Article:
500,000 Ukrainian Refugees Flee the Country but Little-Known Law May Exempt Them From the Asylum Process, African Students in Ukraine Treated Differently
According to UN High Commissioner for Refugees Filippo Grandi this morning, more than half a million people have fled Ukraine as a result of the Russian invasion of the country and sustained fighting that has taken place over the last several days.
The European response to Ukrainians fleeing the conflict has been mostly generous and swift. The AP reports that:
Hungary has opened its borders to all refugees fleeing Ukraine, including third-country nationals that can prove Ukrainian residency. The government has set up a “humanitarian corridor” to escort non-Ukrainian nationals from the border to airports in the city of Debrecen and the capital, Budapest.
According to the UNHCR, the most recent breakdown of current numbers of Ukrainians by country is as follows:
- 281,000 in Poland
- 84,500 in Hungary
- 36,400 in Moldova
- 32,500 in Romania
- 30,000 in Slovakia
Belarus, the country directly north of Ukraine is not on the list of places Ukrainians are fleeing to. Russia used Belarus’s territory to enter Ukraine and reporting in the past 24 hours suggests that Belarus may actually join Russia’s military incursion into the country.
Ukrainians have been described as refugees in the media, and rightly so. Just to refresh our memories, a refugee is a person who is unable or unwilling to return to his or her home country, and cannot obtain protection in that country, due to past persecution or a well-founded fear of being persecuted in the future on account of race, religion, nationality, membership in a particular social group, or political opinion.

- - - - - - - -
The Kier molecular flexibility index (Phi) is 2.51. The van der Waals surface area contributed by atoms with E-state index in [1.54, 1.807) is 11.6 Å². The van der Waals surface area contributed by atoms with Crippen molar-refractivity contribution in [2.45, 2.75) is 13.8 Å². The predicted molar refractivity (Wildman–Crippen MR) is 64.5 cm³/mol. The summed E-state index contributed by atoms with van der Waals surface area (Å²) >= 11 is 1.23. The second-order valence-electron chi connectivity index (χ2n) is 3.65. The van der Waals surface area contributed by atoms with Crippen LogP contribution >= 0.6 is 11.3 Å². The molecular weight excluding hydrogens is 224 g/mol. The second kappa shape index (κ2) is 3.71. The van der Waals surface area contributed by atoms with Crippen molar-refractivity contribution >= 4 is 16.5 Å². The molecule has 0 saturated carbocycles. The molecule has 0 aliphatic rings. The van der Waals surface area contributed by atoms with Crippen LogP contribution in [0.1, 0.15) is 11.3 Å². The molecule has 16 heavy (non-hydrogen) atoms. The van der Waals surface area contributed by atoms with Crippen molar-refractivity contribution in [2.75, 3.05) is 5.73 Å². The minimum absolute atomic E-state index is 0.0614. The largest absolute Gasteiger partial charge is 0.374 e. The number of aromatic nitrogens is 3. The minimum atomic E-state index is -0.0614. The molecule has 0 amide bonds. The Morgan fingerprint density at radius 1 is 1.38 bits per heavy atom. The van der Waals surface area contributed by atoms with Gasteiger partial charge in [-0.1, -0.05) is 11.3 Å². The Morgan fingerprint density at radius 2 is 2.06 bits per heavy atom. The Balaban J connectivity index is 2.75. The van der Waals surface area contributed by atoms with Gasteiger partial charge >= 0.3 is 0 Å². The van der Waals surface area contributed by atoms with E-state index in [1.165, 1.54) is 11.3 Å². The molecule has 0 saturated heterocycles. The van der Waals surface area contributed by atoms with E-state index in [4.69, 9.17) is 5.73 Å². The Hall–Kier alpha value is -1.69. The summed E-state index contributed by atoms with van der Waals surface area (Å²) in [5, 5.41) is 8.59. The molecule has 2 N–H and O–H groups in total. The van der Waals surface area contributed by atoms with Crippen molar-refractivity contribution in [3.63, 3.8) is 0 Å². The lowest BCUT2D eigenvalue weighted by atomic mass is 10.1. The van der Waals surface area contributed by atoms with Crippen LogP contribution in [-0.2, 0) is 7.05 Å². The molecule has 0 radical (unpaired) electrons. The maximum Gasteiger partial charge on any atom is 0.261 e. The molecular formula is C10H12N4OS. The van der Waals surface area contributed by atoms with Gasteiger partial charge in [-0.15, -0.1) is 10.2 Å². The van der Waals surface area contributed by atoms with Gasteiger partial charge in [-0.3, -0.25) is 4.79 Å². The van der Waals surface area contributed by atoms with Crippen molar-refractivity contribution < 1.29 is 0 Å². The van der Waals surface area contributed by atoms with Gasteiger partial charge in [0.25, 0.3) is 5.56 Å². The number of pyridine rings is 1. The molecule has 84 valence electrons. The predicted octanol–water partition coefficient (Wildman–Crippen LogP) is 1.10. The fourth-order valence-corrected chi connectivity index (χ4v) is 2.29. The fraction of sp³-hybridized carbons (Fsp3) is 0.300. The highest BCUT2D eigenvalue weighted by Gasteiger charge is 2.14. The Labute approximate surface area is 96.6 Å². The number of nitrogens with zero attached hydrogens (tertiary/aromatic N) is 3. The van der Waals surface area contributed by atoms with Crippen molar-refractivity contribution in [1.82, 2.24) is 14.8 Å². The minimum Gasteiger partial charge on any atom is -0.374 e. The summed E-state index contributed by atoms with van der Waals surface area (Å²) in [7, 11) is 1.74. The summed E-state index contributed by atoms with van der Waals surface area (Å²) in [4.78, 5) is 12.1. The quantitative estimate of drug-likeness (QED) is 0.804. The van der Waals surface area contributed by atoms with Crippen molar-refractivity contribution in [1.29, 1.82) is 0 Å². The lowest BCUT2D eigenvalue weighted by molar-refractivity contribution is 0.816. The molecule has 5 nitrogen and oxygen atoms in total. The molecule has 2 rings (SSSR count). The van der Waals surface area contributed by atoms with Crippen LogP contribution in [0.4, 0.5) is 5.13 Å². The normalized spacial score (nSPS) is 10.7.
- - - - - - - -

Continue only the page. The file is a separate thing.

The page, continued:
However, Ukrainians may not have to go through the refugee process any time soon due to a law that has never been used before called the Temporary Protection Directive.
In the 1990s, sustained conflicts on European soil (apparently forgotten by the media in the past week) created large numbers of displaced people throughout the region. This led to the recognition that Europe needed a way to respond quickly to such crises.
In 2001, the Temporary Protection Directive was created as a way to bypass the usual process of screening for asylum (which is resource-intensive) and simply grant people legal permission to temporarily remain in EU countries. TPD is effectively a policy that says, “let people in and we’ll sort it out later.”
Paragraph two of the directive (available here) puts it this way:
Cases of mass influx of displaced persons who cannot return to their country of origin have become more substantial in Europe in recent years. In these cases it may be necessary to set up exceptional schemes to offer them immediate temporary protection.
Indeed, just as I am writing this up, Reuters reports that the EU is indeed on the cusp of implementing the Temporary Protection Directive for the first time since the law was passed in 2001. Note that anyone who qualifies for TPD appears to be allowed to stay and work for up to three years.
The European Union is preparing to grant Ukrainians who flee the war the right to stay and work in the 27-nation bloc for up to three years, senior European officials said on Monday, adding that EU border states would get help to cope with the arrivals.